Past And Future Of Space Flight Come Together At Space Day 2004
Chantilly, VA, 06-MAY-04 -- Over 1,000 local 6th grade students participated in the international Space Day celebration today at the Smithsonian National Air and Space Museum's Steven F. Udvar-Hazy Center in Chantilly, VA. The Space Day Foundation and Lockheed Martin sponsored the Space Day 2004 Blazing Galactic Trails event, co-chaired by Senator John Glenn and Vance Coffman, Chairman and CEO of Lockheed Martin, in collaboration with the National Air and Space Museum and the National Aeronautics and Space Administration (NASA). The highlight of the event was the introduction of NASA's new astronaut class.
Space Day is an international initiative established in 1997 by Lockheed Martin that provides educational programs for elementary school students throughout the year in thousands of schools, museums and science centers across North America. Its goal is to use space-related activities to inspire and prepare young people to pursue careers in science, technology, engineering and mathematics.
According to Coffman, As the baby boomer generation looks toward retirement, the demand for young scientists and engineers is expected to increase at almost four times the rate of all other occupations. The Space Day initiative seeks to inspire the next generation to enter this vital career pipeline.
This year's international celebration was focused on motivating young people to pursue science, math and other technical subjects. The ceremony included Senator Glenn, Coffman, General John R. Dailey, Director of the National Air and Space Museum, the Honorable Sean O'Keefe, NASA Administrator and former astronaut Brian Duffy, each of whom related how their own childhood dreams led to careers in aerospace.
According to Dailey, The Museum is a perfect place to celebrate Space Day because historical artifacts such as the Space Shuttle Enterprise inspire young people to think about the future of space exploration and the many ways they can contribute to this legacy.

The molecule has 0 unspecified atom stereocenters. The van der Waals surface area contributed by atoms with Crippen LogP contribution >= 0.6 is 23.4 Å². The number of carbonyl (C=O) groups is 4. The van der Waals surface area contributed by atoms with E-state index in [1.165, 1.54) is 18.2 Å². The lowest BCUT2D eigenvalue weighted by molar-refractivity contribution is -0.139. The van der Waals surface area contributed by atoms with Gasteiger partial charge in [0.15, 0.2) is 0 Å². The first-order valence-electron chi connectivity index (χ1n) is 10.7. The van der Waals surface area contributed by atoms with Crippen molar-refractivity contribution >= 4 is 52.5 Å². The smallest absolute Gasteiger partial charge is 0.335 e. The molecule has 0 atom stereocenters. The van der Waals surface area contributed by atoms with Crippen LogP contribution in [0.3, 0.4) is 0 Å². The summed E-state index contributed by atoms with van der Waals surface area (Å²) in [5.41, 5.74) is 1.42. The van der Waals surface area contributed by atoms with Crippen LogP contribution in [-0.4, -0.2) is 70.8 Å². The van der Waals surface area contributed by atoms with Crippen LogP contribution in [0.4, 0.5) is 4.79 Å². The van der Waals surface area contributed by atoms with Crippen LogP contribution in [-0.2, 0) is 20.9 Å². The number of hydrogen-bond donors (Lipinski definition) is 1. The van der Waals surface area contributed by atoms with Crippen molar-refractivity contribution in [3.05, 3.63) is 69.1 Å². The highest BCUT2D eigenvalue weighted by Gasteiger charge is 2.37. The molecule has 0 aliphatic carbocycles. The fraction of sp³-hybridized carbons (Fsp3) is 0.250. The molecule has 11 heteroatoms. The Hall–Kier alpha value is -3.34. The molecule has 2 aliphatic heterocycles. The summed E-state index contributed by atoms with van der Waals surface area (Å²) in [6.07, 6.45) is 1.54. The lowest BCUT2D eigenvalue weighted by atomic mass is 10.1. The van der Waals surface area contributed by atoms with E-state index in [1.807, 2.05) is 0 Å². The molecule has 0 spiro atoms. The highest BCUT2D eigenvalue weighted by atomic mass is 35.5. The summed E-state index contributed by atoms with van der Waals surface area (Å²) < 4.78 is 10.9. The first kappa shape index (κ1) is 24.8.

The strong focus on technical careers led NASA to decide to introduce the next generation of astronauts at the event. According to O'Keefe, This astronaut candidate class represents the 'next generation of explorers'. They're the astronauts who will lead our country through the next steps in the new exploration vision. It is a diverse class made up of pilots and engineers who will help us develop the next generation vehicle, scientists who will do research to help humans live and travel in space and three educator astronauts to help ensure that a new generation is ready for the challenges of exploration. During their NASA careers members of this astronaut class may help develop the Crew Exploration Vehicle, study the effects of micro gravity by doing research on board the International Space Station and possibly even help plan the first lunar missions.
At the Udvar-Hazy Center event over a thousand local 6th grade students participated in a wide variety of hands-on activities related to aerospace and science. Activities, sponsored by government agencies, non-profit organizations and private companies, ranged from conducting astronomy experiments to building an SR-71 model.
Winning students in the Space Day Design Challenges were also honored at the ceremony. Developed by the Challenger Center for Space Science Education, the Challenges encourage teams of elementary and middle school students to utilize science and math concepts, initiate independent research and connect directly with experts in the field. The teams had their projects on display at the Udvar-Hazy Center throughout the day and visitors had an opportunity to ask the students questions.
Each year more than 75 national and local corporations, trade associations, federal agencies, youth organizations and school districts participate as Space Day Partners and Associates to facilitate Space Day activities for thousands of students in all fifty states, Canada and some foreign countries.